Here are two books I read this summer that I enjoyed curling up with while my cell phone was tucked away in a bed side drawer.  Both deal with frequent vacation destinations that are anything but ordinary.

The Last Cruise
by Kate Christensen
LastCruise
I hadn’t read any of Christensen’s writing before, but after reading The Last Cruise, I definitely want to check out more of her fiction and nonfiction. The Last Cruise was beautifully written with the kind of lush language and imagery one would expect to find in poetry. It is set on an old cruise ship making one last trip to Hawaii.  The three main characters: an elderly Israeli musician, an up and coming chef, and a farm wife on a life changing vacation, were all complex and I liked the emotional journey and development that occurred for the three of them over the course of the book. I’m looking forward to taking a cruise next year, so I’m hoping the many disasters that befall the ship and its passengers are not likely to occur in real life. At the very least – not all at once – from the comfort of my own home it was exciting to see how the characters fared through the many challenges they faced.

Tricks For Free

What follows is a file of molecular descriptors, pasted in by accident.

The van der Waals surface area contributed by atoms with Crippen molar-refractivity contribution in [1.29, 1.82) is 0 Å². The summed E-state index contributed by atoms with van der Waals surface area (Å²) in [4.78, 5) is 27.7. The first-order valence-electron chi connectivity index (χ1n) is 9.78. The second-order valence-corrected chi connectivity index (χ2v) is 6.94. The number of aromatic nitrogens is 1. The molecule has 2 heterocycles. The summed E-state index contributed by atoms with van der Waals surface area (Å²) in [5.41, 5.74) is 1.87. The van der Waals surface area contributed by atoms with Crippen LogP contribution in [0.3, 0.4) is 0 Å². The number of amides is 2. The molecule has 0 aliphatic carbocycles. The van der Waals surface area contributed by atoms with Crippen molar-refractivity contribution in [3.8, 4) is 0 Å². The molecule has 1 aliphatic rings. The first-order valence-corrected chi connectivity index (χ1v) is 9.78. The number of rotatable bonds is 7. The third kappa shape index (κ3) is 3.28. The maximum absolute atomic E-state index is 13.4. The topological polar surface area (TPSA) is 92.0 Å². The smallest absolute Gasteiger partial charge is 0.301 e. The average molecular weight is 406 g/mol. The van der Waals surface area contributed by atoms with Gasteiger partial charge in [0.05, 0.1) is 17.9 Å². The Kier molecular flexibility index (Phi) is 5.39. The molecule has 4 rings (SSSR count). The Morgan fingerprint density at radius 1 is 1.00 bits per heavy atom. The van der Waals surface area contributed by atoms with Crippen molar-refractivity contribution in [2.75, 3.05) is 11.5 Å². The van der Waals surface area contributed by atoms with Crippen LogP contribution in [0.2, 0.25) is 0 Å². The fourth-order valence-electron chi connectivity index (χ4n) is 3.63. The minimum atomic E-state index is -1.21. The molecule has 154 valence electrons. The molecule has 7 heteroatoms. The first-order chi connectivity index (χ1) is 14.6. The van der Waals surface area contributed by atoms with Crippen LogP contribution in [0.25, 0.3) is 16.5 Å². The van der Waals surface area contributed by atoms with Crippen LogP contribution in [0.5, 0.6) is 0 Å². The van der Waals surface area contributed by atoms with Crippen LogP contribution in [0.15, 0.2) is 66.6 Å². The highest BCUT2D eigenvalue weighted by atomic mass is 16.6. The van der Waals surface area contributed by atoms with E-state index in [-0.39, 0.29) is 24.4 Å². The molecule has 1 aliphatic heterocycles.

by Seanan McGuire
TricksforFree
I enjoyed this urban fantasy book a lot as I have the other books in the InCryptid series about a family that protects the monsters secretly living among us. Tricks for Free is the second novel focusing on Annie, the youngest of the Price siblings, and though I think I prefer her older sister as a character, I thought this novel was still fast paced and interesting. Tricks for Free is set at a Disney like Amusement Park, which was so well thought out that it felt real. It even had well-detailed associated fictional movies, songs, and characters; I’d love if McGuire crafted the stories that she based these on as they sounded so interesting. I’m looking forward to the next book when it comes out, which also follows Annie and her friends. Tricks for Free included a novella at the end focusing on Annie’s Aeslin Mice (talking mice that worship the Price family) and her boyfriend during the time she is on the run and has to leave them behind.

See the Latest Books Available at HPL
Want to see what is new at HPL?  You can always see what new books we have by browsing the shelves near the first floor circulation desk where they feature the new nonfiction and fiction.  Or you can find lists of new books and other items by going to https://catalog.bccls.org/polaris/custom/whatsnew.aspx?ctx=61

Hoboken Residents Can Have 10 Interlibrary Loan Requests
We appreciated everyone’s patience during the state’s recent interlibrary loan delivery issues, but are thrilled that we can again offer Hoboken Library Residents up to 10 loan requests from other BCCLS libraries at a time so even if something you want is out here, we can request it for you!

Written By:
Aimee Harris
Head of Reference